O. Adrianae Cooksoniae (O. crispum X O. Hunnewellianum). Sepals and petals broad, cream-white, evenly brown-blotched; lip finely fringed and crimped, white, with fine brown spots and yellow crest. G. C. III. 31:389.—O. amabile (O. crispum x O. spectabile). O. 1913, p. 102.—O. amabile var. Fowlerianum (O. crispum punctatum violaceum x O. crispo-Harryanum). Fls. 4 in. across, the sepals and petals a bright purplish mauve, the tips pale violet, the margins silvery white, the sepals with 2 or 3 irregular white lines, the petals with a few white spots; lip white in front, and red around the yellow crest, marked with rose. G.C. III. 44:4.—O. ardentissimum (O. crispum X O. nobile). Fls. most like those of O. crispum in site and form, white, blotched claret-purple, the crest yellow with reddish markings. G.C. III. 32:50.—O. aspidorhinum, Lehm. Fls. 9-15, the sepals and petals oblong, contracted into long points, yellow, blotched with red-brown: lip subpanduriform, clawed, white, spotted with lilac- crimson. Colombia. G. 31:643.—O. Bingelianum (O. crispum x O. Harryanum). G.M. 51:69.—O. blandum, Reichb. f. Sepals and petals pale yellowish white, spotted with crimson-brown, cuneate- lanceolate, acuminate; lip ovate, acuminate, crisped. Colombia.— O. Bradshawiae (O. Andersonianum XO. Harryanum). Fls. 4½ in. across, resembling more those of O. Harryanum, yellow, tinged with rose on back of sepals, marked on the face below with numerous red- brown blotches, more or less confluent in groups. G.C. III. 33:82. G.M. 46:87. Gn. 63, p. 184.—-O. caeruleum (O. armainvillurense X O. crispum). Fls. resembling in shape those of O. ardentissimum, the greater part of the segms. marked with confluent blotches of violet-purple. G.M. 50:413.—O. Claytii --(?).—O. Crawshayanum (O. Hallii X O. Harryanum). Fls. intermediate in shape between the parents, but more like O. Hallii in color. G.C. III. 30:77.—O. crispo-Harryanum (O. crispum x O. Harryanum). More like the second parent in shape, the sepals and petals light yellow, smaller basal markings of red-brown. G.C. III. 45:133. G.M. 52:144.— O. Edgertonianum-perhaps O. Egertonii.—O. Fowlerianum (O. cirrhosum x O. Rossii). Sepals and petals narrow, thickly spotted deep purple, bright rose-purple on margins and tips, the lip rose-purple, the callus yellow. G.M. 49:181. Gn. 69, p. Y13.—O. Groganiae (O. Edwardi X O. Uroskinneri). Fls. Rose-purple, with the crest yellow. G.C. III. 49:72.—O. harvengiense (O. crispum X O. triumphans). Sepals and petals pale yellow, spotted with red- brown, the latter with a paler central strip, the lip brown-spotted, the center yellow, the margins white. C.O. 4.—O. Harwoodii (O. Wiganianum x O. maculatum auriferum). Fls. yellow, spotted dark purple. G.C. III. 49:98. G.M. 54:93.—O. Lambeauianum exquistum (O. crispum Madame Folcke x O. Rolfeae ardentissimum). Segms. white, rose-suffused on petals, blotched red-brown. G.C. III. 38:434. C.O. 12. O.K. 14:57.—O. Lawrenceanum (O. Rolfeae O. triumphans). Fls. bright yellow, heavily brown-barred, the white lip purple-blotched. Gn. 67, p. 207.—O. Leeanum, Reichb. f. Fls. yellow, brown-blotched. Colombia. B.M. 8M2. J.H. III. 43:193. —O. Lucasianum (O.cristatellum X O. Hallii). Sepals and petals chocolate, margined and tipped yellow, lip cream-white, brown- spotted.—O. Ossuttonii (O. nobile X O. spectabile). Sepals and petals cream-yellow, spotted and blotched brown, the sepals flushed rose. G.W. 13, p. 212. G.M. 49:419.—O.Phalaenopsis.-Miltonia Phalaenopsis.—O. ramulosum, Lindl. Fls. bright yellow, with a large basal blotch of brown on dorsal sepal and petals, the lateral sepals brown-spotted, the lip with a brown band in front of the orange crest, Colombia. B.M. 8031.—O. Roezlii album-Miltonia Roezlii alba.—O. Rolfeae (O. Harryanum x O. nobile). Fls. ivory-white, with numerous small purple spots, those of the lip basal, those on the petals in a central zone, the sepals slightly purple-stained at tip. Gt. 58:1580.-rO. rozefieldienae(O. Harryanum X O. Lambeauianum). Fls. white, slightly tinged pink, blotched with various shades of reddish claret. G.C. III. 49:163.—O. Smithii (O. Rossii x O. spectabile). Sepals and petals light green, margined with violet-purple, in upper half blotched black-brown, the front lobe of lip violet- purple, the disk and crest yellow. G.C. III. 38:427; 45:212. G.M. 48:805.—O. Thompsonianum (O. crispum x O. Edwardi). Fls. rich claret-purple, the margins and tips rosy, the crest deep yellow.—O. venustulum (O. armainvillurense x O. spectabile). Fls. white tinged lilac and heavily purple-blotched. G.C. III. 38:2.—O. vexillarium -Miltonia vexillaria.—O. Vuylstekei (O. spectabile x O. Vuylstekei). Fls. rosy claret, with slight silvery white lines between the confluent blotches. G.C. III. 38:379. G.M. 48:743.—O. Vuylstekei (O. Durisonae x O. triumphans). Sepals and petals deep red- brown, the apex and margins light yellow, a narrow irregular transverse line about the middle, the lip whitish with few irregular brown spots. G.M. 47:59.—O. waltonense (O. crispum X O. Kegeljani). Fls. resemble in shape more those of O. crispum, soft canary-yellow, the lip pandurate with a bright red-brown blotch in front of crest. G.C. 111.33:51. G.M. 46:73. O.R. 11:49.—O. Warneri-Oncidium Warneri.—O. Wattianum Crawshayanum (O. Harryanum X O. Lindleyanum). Sepals and petals yellow, closely marked with brown, the lip white with a large violet-purple blotch and some smaller ones. G.C. III. 28:286.—O. Wallianum princeps (O. Harryanum X O. Lindleyanum). Sepals and petals pale yellow, heavily blotched with chocolate-purple, the white lip with violet basal markings. G.C. III. 41:135.—O. Weltonii-Miltonia Warscewiczii.—O. Wendlandianum Crawshayanum (supposedly a natural hybrid). Sepals purple, yellow-margined, with a few basal chocolate blotches, the petals tinged claret, profusely spotted with brownish purple. G.C. III. 27:275. G.M. 43:521.—O. Wiganianum (O. harvengtense X O. Rolfeae). Sepals and petals bright canary-yellow, the sepals bearing few large, the petals numerous small red-brown spots, the lip white at base, primrose in front, with a few purple spots at the middle. G.C. III. 37:274.—O. Wilckeanum Rothschildianum (O. crispum X O. luteo-purpureum). Sepals yellow, blotched and barred with brown, the petals light yellow, marked with brown in center, the lip fringed, orange-yellow at base, the front lobe yellow with a large purple blotch. G.C. III. 32: suppl. Dec. 6.—O. Wyonianum (hybrid). Fls. white, the middle area of segms. blotched with red- purple. G. C. III. 45:211.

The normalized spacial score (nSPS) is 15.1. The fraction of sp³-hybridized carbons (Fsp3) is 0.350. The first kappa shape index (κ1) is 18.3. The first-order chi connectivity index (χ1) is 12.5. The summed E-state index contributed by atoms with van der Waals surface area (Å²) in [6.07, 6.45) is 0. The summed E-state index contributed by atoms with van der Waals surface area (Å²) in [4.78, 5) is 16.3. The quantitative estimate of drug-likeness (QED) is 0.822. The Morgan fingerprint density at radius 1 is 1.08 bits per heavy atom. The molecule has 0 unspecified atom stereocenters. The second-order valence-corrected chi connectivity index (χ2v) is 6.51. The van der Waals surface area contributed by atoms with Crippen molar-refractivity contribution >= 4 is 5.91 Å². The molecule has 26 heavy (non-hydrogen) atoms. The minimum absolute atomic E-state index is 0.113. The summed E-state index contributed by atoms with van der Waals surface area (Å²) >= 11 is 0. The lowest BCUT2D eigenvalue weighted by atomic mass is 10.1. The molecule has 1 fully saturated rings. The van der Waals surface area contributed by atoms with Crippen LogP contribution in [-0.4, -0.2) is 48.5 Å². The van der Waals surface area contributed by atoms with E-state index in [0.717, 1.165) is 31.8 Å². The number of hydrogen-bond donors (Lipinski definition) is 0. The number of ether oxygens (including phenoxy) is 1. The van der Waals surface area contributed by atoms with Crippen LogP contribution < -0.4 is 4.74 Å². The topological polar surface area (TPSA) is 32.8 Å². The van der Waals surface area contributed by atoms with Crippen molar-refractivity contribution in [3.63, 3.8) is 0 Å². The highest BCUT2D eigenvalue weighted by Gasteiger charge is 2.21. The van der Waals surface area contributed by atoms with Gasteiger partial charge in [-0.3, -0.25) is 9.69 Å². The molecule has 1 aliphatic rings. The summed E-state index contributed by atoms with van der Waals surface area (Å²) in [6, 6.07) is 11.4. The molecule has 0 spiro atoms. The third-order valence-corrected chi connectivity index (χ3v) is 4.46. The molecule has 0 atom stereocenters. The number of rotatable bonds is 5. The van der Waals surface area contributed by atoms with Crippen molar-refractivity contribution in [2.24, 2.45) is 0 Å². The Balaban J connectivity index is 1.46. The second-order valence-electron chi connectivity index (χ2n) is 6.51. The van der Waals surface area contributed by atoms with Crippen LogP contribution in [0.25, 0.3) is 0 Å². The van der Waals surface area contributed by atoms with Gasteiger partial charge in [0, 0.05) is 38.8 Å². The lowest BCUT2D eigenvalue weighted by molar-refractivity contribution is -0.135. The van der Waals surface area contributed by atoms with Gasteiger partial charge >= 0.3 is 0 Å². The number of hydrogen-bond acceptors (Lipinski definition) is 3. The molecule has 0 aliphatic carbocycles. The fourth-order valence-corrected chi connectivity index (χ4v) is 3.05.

The above text is from the Standard Cyclopedia of Horticulture. It may be out of date, but still contains valuable and interesting information which can be incorporated into the remainder of the article. Click on "Collapse" in the header to hide this text.